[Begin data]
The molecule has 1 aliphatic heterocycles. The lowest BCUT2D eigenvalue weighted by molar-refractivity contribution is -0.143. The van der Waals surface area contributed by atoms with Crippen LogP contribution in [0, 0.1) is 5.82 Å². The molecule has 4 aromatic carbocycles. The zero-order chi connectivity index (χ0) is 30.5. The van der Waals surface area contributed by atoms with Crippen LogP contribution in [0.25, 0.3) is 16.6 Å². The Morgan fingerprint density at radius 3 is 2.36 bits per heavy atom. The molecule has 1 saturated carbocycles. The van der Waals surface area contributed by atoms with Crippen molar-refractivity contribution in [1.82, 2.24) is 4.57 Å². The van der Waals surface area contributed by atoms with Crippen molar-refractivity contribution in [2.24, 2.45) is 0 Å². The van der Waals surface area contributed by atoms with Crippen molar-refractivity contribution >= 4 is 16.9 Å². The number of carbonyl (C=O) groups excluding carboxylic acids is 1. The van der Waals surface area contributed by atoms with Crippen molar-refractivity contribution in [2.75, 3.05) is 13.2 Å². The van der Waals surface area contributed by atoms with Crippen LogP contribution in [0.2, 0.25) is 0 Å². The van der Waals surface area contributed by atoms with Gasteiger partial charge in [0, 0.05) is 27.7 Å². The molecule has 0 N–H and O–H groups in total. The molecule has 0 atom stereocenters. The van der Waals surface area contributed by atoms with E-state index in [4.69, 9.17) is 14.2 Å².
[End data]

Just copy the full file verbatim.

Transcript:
The molecule has 1 aliphatic heterocycles. The lowest BCUT2D eigenvalue weighted by molar-refractivity contribution is -0.143. The van der Waals surface area contributed by atoms with Crippen LogP contribution in [0, 0.1) is 5.82 Å². The molecule has 4 aromatic carbocycles. The zero-order chi connectivity index (χ0) is 30.5. The van der Waals surface area contributed by atoms with Crippen LogP contribution in [0.25, 0.3) is 16.6 Å². The Morgan fingerprint density at radius 3 is 2.36 bits per heavy atom. The molecule has 1 saturated carbocycles. The van der Waals surface area contributed by atoms with Crippen molar-refractivity contribution in [1.82, 2.24) is 4.57 Å². The van der Waals surface area contributed by atoms with Crippen molar-refractivity contribution in [2.24, 2.45) is 0 Å². The van der Waals surface area contributed by atoms with Crippen molar-refractivity contribution >= 4 is 16.9 Å². The number of carbonyl (C=O) groups excluding carboxylic acids is 1. The van der Waals surface area contributed by atoms with Crippen molar-refractivity contribution in [2.75, 3.05) is 13.2 Å². The van der Waals surface area contributed by atoms with Crippen LogP contribution in [0.2, 0.25) is 0 Å². The van der Waals surface area contributed by atoms with Gasteiger partial charge in [0, 0.05) is 27.7 Å². The molecule has 0 N–H and O–H groups in total. The molecule has 0 atom stereocenters. The van der Waals surface area contributed by atoms with E-state index in [4.69, 9.17) is 14.2 Å².